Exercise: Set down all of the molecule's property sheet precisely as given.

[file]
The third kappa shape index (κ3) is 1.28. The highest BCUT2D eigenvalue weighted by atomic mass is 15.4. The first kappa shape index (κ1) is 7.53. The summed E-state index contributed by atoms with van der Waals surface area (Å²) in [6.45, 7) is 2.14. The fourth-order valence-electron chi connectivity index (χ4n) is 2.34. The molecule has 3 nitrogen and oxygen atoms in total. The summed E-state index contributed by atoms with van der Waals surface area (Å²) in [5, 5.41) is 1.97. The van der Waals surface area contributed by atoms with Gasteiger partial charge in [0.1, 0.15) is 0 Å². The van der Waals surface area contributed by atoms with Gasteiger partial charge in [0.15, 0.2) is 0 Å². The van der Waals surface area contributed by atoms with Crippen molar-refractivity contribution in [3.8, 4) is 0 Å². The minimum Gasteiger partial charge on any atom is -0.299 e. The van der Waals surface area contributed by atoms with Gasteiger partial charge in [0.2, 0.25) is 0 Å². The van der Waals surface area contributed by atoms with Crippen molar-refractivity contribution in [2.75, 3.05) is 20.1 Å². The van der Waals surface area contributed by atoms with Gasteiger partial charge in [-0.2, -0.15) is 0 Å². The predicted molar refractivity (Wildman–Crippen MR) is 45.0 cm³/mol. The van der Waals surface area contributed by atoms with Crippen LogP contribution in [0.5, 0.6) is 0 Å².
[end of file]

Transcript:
The third kappa shape index (κ3) is 1.28. The highest BCUT2D eigenvalue weighted by atomic mass is 15.4. The first kappa shape index (κ1) is 7.53. The summed E-state index contributed by atoms with van der Waals surface area (Å²) in [6.45, 7) is 2.14. The fourth-order valence-electron chi connectivity index (χ4n) is 2.34. The molecule has 3 nitrogen and oxygen atoms in total. The summed E-state index contributed by atoms with van der Waals surface area (Å²) in [5, 5.41) is 1.97. The van der Waals surface area contributed by atoms with Gasteiger partial charge in [0.1, 0.15) is 0 Å². The van der Waals surface area contributed by atoms with Gasteiger partial charge in [0.15, 0.2) is 0 Å². The van der Waals surface area contributed by atoms with Crippen molar-refractivity contribution in [3.8, 4) is 0 Å². The minimum Gasteiger partial charge on any atom is -0.299 e. The van der Waals surface area contributed by atoms with Gasteiger partial charge in [0.2, 0.25) is 0 Å². The van der Waals surface area contributed by atoms with Crippen molar-refractivity contribution in [2.75, 3.05) is 20.1 Å². The van der Waals surface area contributed by atoms with Gasteiger partial charge in [-0.2, -0.15) is 0 Å². The predicted molar refractivity (Wildman–Crippen MR) is 45.0 cm³/mol. The van der Waals surface area contributed by atoms with Crippen LogP contribution in [0.5, 0.6) is 0 Å².